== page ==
- TASER International
Taser, the maker of the ubiquitous electrical weapons and body cameras, is in the midst of an ugly lawsuit.
The company is being sued over anticompetitive behavior and patent infringement in part of what has become one of the fiercest fights in American business – over who will outfit the hopefully more transparent and less lethal future of American policing.
This fight was intensified after the death in 2014 of 18-year-old Michael Brown at the hands of police in Ferguson, Missouri. After that, President Barack Obama proposed giving police departments across the country $75 million over three years to buy body cameras.
In its suit against Taser, Digital Ally, a body-camera maker based in Kansas, says Taser not only copied its camera design to make its successful Axon line of body cameras, but has also paid off current and former law enforcement and government officials to win contracts and box Digital Ally out of the market.
“Taser’s own statements, press releases and website make clear that it used Digital Ally’s pioneering patented technology for its Axon Signal product,” says the complaint, which was filed in February. “For example, Taser recently admitted that its system ‘built upon the old technology described in the Digital Ally patent …’ Taser is now using Digital Ally’s patented technology to unfairly and improperly compete against Digital Ally in the marketplace.”
The technology Digital Ally is talking about is called the VuLink. It solved the problem of police officers having to manually turn on multiple recording devices while in the field, and created a “fully integrated event capturing ecosystem for officer’s multiple recording devices,” according to the complaint.
As for the Axon line of cameras, there’s no question its made a difference for Taser. It generated $13 million of the company’s $104 million in revenue in the first six months of this year. The year before, it generated $10 million of the company’s $86 million in revenue.
- Taser Q2 earnings report
The market has noticed Axon’s impact. Last year, after the City of London Police Department ordered 178 Axon body cameras in the first quarter, Taser’s stock jumped 8%. Taser uses Axon cameras to feed its other business – video and audio evidence management – by subsidizing cameras if clients agree to use its evidence suite as well.
Taser said it believes the complaint is “meritless, that its Axon Signal technology does not infringe, and that the asserted patents are invalid.”
“The Company is vigorously defending the litigation,” it said in an email to Business Insider. “On July 15, Taser filed counterclaims against Digital Ally alleging inequitable conduct (i.e., nondisclosure) in the patent office concerning the asserted patents. The Company has also filed a motion to dismiss the antitrust claims, which was fully briefed and under advisement with the Court since May.”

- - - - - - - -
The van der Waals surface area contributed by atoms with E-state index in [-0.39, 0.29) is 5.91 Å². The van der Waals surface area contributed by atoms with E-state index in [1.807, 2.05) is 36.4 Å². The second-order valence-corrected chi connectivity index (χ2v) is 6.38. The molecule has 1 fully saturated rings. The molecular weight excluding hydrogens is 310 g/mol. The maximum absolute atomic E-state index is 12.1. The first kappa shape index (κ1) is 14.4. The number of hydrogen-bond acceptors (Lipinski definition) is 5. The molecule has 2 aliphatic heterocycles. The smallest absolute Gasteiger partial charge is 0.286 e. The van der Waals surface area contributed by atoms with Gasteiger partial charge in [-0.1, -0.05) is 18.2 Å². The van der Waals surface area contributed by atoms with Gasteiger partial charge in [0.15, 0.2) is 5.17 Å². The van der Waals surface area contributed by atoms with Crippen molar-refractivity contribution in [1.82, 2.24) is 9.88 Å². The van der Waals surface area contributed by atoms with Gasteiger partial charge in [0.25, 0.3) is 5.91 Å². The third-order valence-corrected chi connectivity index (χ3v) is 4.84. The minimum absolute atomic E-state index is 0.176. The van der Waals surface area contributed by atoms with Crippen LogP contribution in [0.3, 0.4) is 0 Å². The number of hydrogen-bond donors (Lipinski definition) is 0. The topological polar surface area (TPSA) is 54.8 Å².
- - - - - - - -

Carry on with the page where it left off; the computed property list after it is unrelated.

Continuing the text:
The camera users
But that’s only one aspect of this case. What’s more chilling than patent infringement is Digital Ally’s allegations that Taser has been buying the support of law enforcement and political officials across the country – specifically in Albuquerque, New Mexico; Fort Worth, Texas; Los Angeles; Memphis, Tennessee; New Orleans; San Francisco; San Diego; Spokane, Washington; Salt Lake City; and Wichita, Kansas.
According to Digital Ally’s complaint and multiple reports, one of the more common ways Taser does this is by hiring retired officers as consultants, paying them speaking fees and taking care of their travel bills.
The Associated Press has been all over this. After reviewing Fort Worth Police Department emails released under Texas’ open records law, it reported that after Fort Worth’s police chief pushed through a contract before its quarterly earnings report, the chief quipped to Taser in an email “Someone should give me a raise.”
The same chief said that he could convince the police department in San Antonio, Texas, to buy products from Taser as well, “But my fee is not cheap! LOL,” he wrote in emails obtained by the AP.
In Salt Lake City, the police department bypassed the city council to purchase 295 body cameras and part of Taser’s evidence storing suite, Evidence.com, according to the AP. The city’s police chief, Chris Burbank, is paid to travel to speak on Taser’s behalf at company-sponsored conferences and events. He has also recorded an Evidence.com promotional video.
Albuquerque’s city council demanded an investigation after its police chief, Ray Schultz, became a Taser consultant after stepping down, according to the AP. He had supported a $1.9 million contract for Taser cameras.
For its part, Digital Ally says that it and other competitors were promised a chance to compete for the Wichita police department contract in 2014, but that it never happened. The department never tested Digital Ally’s cameras, or anyone else’s, according to the lawsuit, and Taser was given the contract.
“By its act and conduct, Taser has contracted, combined or conspired with procurement officials or their agents in Wichita, Kansas, to sell its products to the City of Wichita, Kansas, without opportunities for competing bids, without competitive testing, and with the intended effect and for the purpose of excluding competition, whether by Digital or by other suppliers of body cameras,” the complaint says.
It’s clear the judge in this case believes there’s more to be said about all that. Despite Taser’s efforts to get this suit dismissed, earlier this month Digital Ally was granted permission to proceed with discovery in the case.
So we’ll know more about this soon enough.